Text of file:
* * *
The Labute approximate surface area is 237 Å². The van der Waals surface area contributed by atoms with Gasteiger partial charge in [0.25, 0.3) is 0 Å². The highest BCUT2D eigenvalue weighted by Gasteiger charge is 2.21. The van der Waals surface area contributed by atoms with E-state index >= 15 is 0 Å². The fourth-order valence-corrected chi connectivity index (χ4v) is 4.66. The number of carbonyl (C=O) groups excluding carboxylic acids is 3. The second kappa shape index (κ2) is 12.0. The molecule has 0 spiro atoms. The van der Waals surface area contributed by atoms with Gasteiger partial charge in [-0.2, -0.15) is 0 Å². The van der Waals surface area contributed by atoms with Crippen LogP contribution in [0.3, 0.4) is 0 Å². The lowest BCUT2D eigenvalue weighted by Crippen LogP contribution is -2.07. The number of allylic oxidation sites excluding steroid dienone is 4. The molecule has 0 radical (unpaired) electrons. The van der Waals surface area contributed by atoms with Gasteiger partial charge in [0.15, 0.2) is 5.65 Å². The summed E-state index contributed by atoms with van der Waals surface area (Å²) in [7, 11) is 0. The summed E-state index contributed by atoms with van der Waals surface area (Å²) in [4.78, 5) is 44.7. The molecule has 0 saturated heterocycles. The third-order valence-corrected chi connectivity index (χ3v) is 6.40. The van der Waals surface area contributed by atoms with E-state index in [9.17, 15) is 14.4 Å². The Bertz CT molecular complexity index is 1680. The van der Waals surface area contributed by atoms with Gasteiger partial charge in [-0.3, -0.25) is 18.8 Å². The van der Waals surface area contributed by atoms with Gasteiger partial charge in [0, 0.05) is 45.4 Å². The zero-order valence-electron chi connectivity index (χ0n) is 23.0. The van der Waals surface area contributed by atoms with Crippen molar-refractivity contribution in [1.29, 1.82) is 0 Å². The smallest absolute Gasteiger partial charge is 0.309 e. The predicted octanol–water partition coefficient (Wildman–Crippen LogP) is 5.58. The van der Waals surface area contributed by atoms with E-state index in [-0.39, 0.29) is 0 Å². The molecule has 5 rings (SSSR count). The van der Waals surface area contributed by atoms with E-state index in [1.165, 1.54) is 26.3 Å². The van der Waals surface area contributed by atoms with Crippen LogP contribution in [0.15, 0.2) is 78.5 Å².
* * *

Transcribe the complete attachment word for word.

The Labute approximate surface area is 237 Å². The van der Waals surface area contributed by atoms with Gasteiger partial charge in [0.25, 0.3) is 0 Å². The highest BCUT2D eigenvalue weighted by Gasteiger charge is 2.21. The van der Waals surface area contributed by atoms with E-state index >= 15 is 0 Å². The fourth-order valence-corrected chi connectivity index (χ4v) is 4.66. The number of carbonyl (C=O) groups excluding carboxylic acids is 3. The second kappa shape index (κ2) is 12.0. The molecule has 0 spiro atoms. The van der Waals surface area contributed by atoms with Gasteiger partial charge in [-0.2, -0.15) is 0 Å². The van der Waals surface area contributed by atoms with Crippen LogP contribution in [0.3, 0.4) is 0 Å². The lowest BCUT2D eigenvalue weighted by Crippen LogP contribution is -2.07. The number of allylic oxidation sites excluding steroid dienone is 4. The molecule has 0 radical (unpaired) electrons. The van der Waals surface area contributed by atoms with Gasteiger partial charge in [0.15, 0.2) is 5.65 Å². The summed E-state index contributed by atoms with van der Waals surface area (Å²) in [7, 11) is 0. The summed E-state index contributed by atoms with van der Waals surface area (Å²) in [4.78, 5) is 44.7. The molecule has 0 saturated heterocycles. The third-order valence-corrected chi connectivity index (χ3v) is 6.40. The van der Waals surface area contributed by atoms with E-state index in [9.17, 15) is 14.4 Å². The Bertz CT molecular complexity index is 1680. The van der Waals surface area contributed by atoms with Gasteiger partial charge in [-0.3, -0.25) is 18.8 Å². The van der Waals surface area contributed by atoms with Gasteiger partial charge in [0, 0.05) is 45.4 Å². The zero-order valence-electron chi connectivity index (χ0n) is 23.0. The van der Waals surface area contributed by atoms with Crippen molar-refractivity contribution in [1.29, 1.82) is 0 Å². The smallest absolute Gasteiger partial charge is 0.309 e. The predicted octanol–water partition coefficient (Wildman–Crippen LogP) is 5.58. The van der Waals surface area contributed by atoms with E-state index in [-0.39, 0.29) is 0 Å². The molecule has 5 rings (SSSR count). The van der Waals surface area contributed by atoms with E-state index in [1.165, 1.54) is 26.3 Å². The van der Waals surface area contributed by atoms with Crippen LogP contribution in [0.15, 0.2) is 78.5 Å².